On April 20, 2010, a massive offshore oil rig known as the Deepwater Horizon exploded and caught fire in the Gulf of Mexico, about 50 miles from Louisiana’s coastal wetlands. Firefighters and the U.S. Coast Guard fought for 2 days to contain the fire, but the rig sank on April 22, releasing nearly a million gallons of diesel fuel into the Gulf waters and creating an unstoppable leak of crude that eventually became the biggest oil disaster the U.S. has ever seen.
The Deepwater Horizon was one of 14 offshore oil rigs owned and operated by Transocean in the Gulf of Mexico. The rig was under lease to oil giant BP for exploratory drilling to the tune of $500,000 per day when the explosion occurred. 126 workers – a combined crew of Transocean and BP employees and independent contractors, were aboard the rig at the time of the explosion. Many of the workers suffered from burn injuries, broken bones, and smoke inhalation – 4 of them critically. Eleven workers were killed.
It took four months to seal the well and stop the flow of oil. As a result, the environmental and commercial impact was unprecedented.
The oil contaminated Louisiana’s fragile wetlands. Environmental experts say that as many as 400 species of Gulf wildlife, from whales to birds, were put at risk and the threat to the Gulf ecosystem is inestimable. It may be years before the extent of the damage is truly known.
Commercial fishing and shrimping operations all along the spill area were shut down for months, putting hundreds of fishermen already hard hit by the economy out of work. The timing couldn’t have been worse, as the disaster hit the $21 billion commercial seafood industry just before harvesting season in mid-May.
Other industries affected included shipping, tourism, the restaurant industry, real estate, and commercial fishing. According to the National Oceanic and Atmospheric Administration (NOAA), there are 3.2 million recreational fishermen in the Gulf of Mexico region who took 24 million fishing trips in 2008. Commercial fishermen in the Gulf harvested more than 1 billion pounds of finfish and shellfish in 2008.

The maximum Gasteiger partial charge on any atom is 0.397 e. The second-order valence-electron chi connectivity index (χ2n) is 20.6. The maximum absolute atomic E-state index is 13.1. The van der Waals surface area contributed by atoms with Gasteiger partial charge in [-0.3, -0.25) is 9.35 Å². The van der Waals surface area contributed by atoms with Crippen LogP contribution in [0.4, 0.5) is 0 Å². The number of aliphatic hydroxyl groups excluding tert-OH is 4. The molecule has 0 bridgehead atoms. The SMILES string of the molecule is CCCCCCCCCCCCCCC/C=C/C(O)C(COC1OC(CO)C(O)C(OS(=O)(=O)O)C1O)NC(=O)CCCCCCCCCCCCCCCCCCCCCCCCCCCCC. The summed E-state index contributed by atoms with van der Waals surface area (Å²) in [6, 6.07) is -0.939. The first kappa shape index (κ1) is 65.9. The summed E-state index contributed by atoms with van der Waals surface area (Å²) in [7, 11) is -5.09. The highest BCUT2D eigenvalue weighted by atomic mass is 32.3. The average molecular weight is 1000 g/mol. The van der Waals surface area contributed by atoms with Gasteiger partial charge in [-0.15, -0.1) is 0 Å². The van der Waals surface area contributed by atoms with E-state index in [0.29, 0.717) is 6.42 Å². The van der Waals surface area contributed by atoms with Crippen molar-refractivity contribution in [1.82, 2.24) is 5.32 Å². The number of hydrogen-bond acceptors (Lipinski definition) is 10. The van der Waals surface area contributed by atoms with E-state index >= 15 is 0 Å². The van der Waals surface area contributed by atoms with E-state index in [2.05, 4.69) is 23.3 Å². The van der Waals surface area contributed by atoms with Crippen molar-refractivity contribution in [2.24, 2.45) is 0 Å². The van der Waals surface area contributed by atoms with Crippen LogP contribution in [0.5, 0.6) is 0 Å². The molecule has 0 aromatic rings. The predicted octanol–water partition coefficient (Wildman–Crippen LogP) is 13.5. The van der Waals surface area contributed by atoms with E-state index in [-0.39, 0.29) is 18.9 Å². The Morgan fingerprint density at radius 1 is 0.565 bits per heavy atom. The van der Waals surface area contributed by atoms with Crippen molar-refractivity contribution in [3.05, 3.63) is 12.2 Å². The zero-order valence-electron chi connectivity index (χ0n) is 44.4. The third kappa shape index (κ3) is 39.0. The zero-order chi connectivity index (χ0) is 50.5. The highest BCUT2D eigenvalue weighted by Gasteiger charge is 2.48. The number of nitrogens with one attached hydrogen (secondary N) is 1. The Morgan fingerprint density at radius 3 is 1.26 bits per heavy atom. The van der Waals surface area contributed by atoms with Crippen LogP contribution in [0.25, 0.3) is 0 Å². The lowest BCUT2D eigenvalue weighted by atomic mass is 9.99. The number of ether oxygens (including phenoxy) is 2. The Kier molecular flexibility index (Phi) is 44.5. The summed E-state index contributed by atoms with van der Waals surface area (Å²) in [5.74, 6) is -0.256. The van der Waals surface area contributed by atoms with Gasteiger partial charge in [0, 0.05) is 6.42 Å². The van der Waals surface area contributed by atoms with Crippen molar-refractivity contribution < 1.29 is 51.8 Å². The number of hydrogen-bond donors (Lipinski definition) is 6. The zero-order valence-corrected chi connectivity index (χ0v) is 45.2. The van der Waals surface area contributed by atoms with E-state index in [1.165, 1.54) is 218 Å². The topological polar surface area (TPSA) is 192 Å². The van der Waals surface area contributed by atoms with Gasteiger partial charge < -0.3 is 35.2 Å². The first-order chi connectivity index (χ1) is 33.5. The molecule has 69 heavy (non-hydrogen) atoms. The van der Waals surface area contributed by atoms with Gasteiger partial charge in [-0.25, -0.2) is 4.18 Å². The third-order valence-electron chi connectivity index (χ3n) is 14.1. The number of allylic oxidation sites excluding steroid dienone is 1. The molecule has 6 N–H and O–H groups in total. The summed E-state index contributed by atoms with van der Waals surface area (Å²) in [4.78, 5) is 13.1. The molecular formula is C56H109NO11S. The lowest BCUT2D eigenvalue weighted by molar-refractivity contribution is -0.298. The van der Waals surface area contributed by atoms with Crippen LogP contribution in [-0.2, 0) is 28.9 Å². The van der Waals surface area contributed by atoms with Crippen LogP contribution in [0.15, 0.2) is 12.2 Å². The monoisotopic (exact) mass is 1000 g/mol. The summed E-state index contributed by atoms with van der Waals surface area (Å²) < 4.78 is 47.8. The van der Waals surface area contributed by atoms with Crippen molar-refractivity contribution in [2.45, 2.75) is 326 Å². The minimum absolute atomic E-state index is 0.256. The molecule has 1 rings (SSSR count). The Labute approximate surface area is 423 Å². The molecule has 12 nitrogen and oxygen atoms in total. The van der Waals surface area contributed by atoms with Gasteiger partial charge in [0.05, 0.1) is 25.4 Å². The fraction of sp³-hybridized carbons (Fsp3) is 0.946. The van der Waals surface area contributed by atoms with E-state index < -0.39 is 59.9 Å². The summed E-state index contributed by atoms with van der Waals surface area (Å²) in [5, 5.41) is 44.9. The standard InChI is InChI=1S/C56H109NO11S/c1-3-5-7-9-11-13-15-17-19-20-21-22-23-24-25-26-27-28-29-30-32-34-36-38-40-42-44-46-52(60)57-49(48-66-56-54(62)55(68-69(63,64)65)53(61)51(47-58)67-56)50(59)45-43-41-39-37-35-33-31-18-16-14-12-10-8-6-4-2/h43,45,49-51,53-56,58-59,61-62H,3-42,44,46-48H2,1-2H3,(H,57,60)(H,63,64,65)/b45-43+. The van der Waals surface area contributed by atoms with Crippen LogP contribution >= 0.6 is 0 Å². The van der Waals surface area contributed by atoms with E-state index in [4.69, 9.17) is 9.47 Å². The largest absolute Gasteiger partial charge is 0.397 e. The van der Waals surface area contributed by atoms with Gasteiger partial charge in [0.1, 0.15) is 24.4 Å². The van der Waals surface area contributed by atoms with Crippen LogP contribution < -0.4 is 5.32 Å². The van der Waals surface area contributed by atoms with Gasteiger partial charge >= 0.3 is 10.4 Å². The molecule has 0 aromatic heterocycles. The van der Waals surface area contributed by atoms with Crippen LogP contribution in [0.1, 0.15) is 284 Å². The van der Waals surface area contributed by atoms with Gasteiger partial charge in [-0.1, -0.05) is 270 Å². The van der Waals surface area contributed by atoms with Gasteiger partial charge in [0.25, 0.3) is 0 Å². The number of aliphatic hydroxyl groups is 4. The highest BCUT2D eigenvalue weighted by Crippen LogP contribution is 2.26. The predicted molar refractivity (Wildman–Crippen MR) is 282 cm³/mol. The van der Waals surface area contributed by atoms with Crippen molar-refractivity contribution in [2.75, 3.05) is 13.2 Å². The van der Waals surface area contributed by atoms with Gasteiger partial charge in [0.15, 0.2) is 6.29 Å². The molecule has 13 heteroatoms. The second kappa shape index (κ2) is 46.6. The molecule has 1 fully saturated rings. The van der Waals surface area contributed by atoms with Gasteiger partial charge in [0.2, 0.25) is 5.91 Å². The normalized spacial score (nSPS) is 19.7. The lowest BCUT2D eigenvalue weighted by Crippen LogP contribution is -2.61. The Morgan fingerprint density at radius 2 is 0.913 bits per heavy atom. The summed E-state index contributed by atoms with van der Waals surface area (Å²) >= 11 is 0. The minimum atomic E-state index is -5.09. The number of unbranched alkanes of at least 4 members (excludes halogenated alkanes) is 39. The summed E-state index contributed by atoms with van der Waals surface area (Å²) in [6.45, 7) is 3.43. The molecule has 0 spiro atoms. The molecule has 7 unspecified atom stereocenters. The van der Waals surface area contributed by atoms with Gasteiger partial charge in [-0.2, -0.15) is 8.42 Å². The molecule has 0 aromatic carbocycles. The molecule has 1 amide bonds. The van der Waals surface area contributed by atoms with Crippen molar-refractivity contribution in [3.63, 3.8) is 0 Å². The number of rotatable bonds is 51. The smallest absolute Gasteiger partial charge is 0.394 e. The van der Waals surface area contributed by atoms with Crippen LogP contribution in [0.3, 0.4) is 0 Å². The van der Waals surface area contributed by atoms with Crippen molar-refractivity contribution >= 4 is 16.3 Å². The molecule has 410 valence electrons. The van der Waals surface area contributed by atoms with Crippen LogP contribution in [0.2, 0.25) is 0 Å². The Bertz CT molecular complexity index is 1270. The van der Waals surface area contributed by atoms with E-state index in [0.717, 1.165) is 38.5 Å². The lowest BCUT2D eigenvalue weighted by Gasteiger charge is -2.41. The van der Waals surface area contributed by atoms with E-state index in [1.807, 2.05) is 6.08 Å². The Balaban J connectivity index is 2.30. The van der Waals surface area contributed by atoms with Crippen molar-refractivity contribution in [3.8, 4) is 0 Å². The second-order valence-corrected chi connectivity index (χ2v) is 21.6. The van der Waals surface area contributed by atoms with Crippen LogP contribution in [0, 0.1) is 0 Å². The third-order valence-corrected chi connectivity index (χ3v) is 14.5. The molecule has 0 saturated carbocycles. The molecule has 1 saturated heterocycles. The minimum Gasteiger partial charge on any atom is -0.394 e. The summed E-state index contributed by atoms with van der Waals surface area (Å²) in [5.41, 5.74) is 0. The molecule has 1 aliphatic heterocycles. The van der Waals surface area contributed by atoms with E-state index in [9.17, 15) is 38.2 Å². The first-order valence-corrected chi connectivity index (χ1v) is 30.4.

In August, cases related to the BP oil spill were consolidated under U.S. District Judge Carl Barbier in New Orleans. Beasley Allen attorney Rhon Jones, who heads the firms Environmental Law section, has been chosen to help direct litigation as a member of the Plaintiffs Steering Committee in the multidistrict litigation.
Consolidating the cases into a multidistrict litigation (MDL) allows the committee overseeing the process to put more pressure and focus on moving the case forward, moving cases more quickly to resolution. Lawyers will coordinate the litigation and work together on issues of discovery. The oil spill litigation is potentially a multi-billion dollar claim.
Do you have a oil spill claim?
If you have suffered property damage or loss of income as a result of the oil spill, you may be entitled to compensation.
Please contact our environmental lawyers today by filling out the brief questionnaire, or by calling our toll free number (1-800-898-2034) for a free, no-cost, no-obligation legal evaluation of your case.